Victims of war
The novel Generals Die in Bed, by Charles Yale Harrison, is a book written in first person: a story from the trenches of world war one. The author Charles Harrison had a first-hand experience in the trenches. In Generals Die in Bed, soldiers are often victims because they end up with both emotional and physical scars, soldiers die on both sides and they can die at any given time.
The soldiers end up with emotional scars and also physical scars from war. The emotional scars a soldier is left with from war are from when a soldier him-self has to kill a human being. For example the character, Broadbent in the story,” Broadbent looks at me then draws his revolver and three shots into the flaming head of the recruit.”(p. 131) Broadbent will now have to ...view middle of the document...
In the book Charles describes, his scratching from the lice.”My chest is a raw wound.”(p. 28) the physical scars such as stepping on land mines and having a body parts amputated are more likely to occur, than scars caused by environment and poor hygiene. As there are many physical scars that occur in war. Is death the ultimate physical and emotional scar?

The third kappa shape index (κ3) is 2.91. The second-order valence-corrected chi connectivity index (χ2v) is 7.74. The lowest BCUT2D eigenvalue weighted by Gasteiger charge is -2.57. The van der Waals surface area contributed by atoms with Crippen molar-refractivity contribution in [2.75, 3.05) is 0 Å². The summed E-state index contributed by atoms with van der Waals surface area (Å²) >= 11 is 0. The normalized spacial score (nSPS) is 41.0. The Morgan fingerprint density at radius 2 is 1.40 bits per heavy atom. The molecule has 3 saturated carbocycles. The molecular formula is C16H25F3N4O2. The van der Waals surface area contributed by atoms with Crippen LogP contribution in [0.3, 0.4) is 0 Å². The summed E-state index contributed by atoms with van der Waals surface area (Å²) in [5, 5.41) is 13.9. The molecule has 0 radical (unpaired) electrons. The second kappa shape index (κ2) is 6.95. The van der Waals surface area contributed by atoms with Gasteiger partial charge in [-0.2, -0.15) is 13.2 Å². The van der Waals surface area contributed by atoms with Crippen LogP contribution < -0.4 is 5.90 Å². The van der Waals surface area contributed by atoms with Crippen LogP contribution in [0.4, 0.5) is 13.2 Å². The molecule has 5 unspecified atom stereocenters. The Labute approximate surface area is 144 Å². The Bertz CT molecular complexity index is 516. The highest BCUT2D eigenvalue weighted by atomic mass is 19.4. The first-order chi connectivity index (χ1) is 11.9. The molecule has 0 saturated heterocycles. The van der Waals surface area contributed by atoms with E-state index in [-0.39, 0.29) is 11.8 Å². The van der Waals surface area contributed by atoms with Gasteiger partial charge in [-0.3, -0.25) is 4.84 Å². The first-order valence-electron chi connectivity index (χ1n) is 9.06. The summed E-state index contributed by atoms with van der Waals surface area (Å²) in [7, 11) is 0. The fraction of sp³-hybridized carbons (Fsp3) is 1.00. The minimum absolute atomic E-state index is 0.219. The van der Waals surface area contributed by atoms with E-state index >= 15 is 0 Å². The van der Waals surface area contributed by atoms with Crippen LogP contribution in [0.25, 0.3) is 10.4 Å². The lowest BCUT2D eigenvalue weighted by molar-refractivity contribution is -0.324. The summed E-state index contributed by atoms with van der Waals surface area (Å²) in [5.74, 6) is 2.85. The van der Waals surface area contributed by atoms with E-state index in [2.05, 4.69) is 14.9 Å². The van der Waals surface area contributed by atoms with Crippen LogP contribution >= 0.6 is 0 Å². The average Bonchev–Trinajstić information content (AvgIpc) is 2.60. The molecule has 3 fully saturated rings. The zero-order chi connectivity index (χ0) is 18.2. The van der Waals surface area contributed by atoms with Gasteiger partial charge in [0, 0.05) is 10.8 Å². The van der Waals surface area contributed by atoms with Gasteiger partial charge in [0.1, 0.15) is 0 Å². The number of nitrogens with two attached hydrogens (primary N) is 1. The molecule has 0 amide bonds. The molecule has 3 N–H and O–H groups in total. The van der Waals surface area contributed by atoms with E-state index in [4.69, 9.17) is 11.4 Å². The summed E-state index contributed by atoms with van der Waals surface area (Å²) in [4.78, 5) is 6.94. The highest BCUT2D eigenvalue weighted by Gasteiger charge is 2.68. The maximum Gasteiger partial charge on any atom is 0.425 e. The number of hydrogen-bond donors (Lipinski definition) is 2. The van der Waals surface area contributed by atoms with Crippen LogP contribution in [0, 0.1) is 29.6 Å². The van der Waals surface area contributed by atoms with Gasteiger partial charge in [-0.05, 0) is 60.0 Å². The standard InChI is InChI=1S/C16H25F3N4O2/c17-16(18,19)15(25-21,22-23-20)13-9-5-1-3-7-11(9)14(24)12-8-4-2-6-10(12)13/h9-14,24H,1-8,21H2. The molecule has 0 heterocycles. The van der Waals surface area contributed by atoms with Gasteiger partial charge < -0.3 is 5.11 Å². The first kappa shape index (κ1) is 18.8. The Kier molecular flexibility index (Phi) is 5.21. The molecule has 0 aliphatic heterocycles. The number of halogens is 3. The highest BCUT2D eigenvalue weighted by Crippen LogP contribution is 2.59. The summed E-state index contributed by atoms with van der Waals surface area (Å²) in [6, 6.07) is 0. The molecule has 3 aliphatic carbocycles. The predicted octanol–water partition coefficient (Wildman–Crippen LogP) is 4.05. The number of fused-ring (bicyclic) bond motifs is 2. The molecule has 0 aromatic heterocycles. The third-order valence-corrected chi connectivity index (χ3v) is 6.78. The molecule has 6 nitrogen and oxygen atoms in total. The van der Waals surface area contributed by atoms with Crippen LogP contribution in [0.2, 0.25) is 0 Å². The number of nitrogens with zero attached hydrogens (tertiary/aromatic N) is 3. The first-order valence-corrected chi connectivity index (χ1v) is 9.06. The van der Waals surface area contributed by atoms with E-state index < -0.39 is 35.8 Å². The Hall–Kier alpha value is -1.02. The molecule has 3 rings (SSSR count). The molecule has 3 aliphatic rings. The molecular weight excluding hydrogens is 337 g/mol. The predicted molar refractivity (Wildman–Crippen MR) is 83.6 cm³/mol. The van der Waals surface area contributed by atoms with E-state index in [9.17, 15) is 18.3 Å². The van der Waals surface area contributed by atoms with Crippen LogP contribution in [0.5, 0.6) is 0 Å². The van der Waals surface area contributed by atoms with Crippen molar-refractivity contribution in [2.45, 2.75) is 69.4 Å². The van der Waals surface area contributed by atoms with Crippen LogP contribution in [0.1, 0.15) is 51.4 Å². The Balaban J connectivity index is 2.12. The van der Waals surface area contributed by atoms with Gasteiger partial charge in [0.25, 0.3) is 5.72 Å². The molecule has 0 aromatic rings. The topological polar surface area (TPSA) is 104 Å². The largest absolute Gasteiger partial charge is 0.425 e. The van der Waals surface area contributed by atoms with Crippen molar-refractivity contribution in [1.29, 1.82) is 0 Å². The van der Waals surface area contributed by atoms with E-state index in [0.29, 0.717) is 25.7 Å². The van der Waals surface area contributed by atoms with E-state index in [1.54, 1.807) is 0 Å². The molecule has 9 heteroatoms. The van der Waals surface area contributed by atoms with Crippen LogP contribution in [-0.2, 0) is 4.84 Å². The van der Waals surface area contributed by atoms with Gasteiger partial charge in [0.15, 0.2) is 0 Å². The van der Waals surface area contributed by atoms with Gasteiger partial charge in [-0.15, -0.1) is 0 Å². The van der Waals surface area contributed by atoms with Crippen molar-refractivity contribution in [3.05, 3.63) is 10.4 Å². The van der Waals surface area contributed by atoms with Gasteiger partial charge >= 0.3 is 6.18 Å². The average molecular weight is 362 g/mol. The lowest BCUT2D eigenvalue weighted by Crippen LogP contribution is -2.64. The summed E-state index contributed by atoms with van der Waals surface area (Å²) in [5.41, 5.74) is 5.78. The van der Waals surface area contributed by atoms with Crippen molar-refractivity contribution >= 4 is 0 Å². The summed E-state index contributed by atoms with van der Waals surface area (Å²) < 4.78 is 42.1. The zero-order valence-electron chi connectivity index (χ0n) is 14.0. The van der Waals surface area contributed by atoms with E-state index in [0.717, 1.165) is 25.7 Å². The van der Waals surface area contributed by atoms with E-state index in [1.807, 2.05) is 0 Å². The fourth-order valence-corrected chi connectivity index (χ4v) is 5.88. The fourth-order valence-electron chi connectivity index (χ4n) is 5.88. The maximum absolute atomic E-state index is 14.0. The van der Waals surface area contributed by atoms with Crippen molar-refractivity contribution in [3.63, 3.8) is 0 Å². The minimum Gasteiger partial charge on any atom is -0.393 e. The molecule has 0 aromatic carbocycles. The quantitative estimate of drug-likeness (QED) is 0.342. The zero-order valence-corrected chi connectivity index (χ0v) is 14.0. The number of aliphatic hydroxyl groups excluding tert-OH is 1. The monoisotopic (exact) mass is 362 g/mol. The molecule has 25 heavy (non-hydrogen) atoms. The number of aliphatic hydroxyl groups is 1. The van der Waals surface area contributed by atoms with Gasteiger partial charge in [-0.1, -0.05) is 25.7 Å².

When a soldier dies do all the physical and emotional scars go away? When a soldier dies, that soldier does not have to live without an arm or without a leg, all the physical pain is gone. There are emotional scars that occur at time of death and remain long after the soldier dies. In the book the soldiers chant a song that goes, “oh, my I’m too young to die.”(p.18) is this song mental preparation for when they may encounter the moment of death? When a soldier actually dies the emotional scars are there forever. If there is any remains of the soldiers body parts, they will have to attend a burial and the final goodbyes will be said. If there are no remains of the soldier’s body parts, it is harder to say the final goodbyes. There is no final closure
In war there are no winners, war brings death which automatically causes physical and emotional scars and death can take any soldier at any time or place. Soldiers suffer, their families suffer, and the suffering never ends. The wars of yesterday brought gruesome bloodshed, as do the wars today. The wars of yesterday also brought the same painful physical and emotional scars. Nothing has changed. It seems ironic that we need to fight in violence to have peace. In the end are there really any winners?
Works Cited Booklet
Harrison, Charles Yale. Generals Die in Bed. New York: Annick, 2002. Print.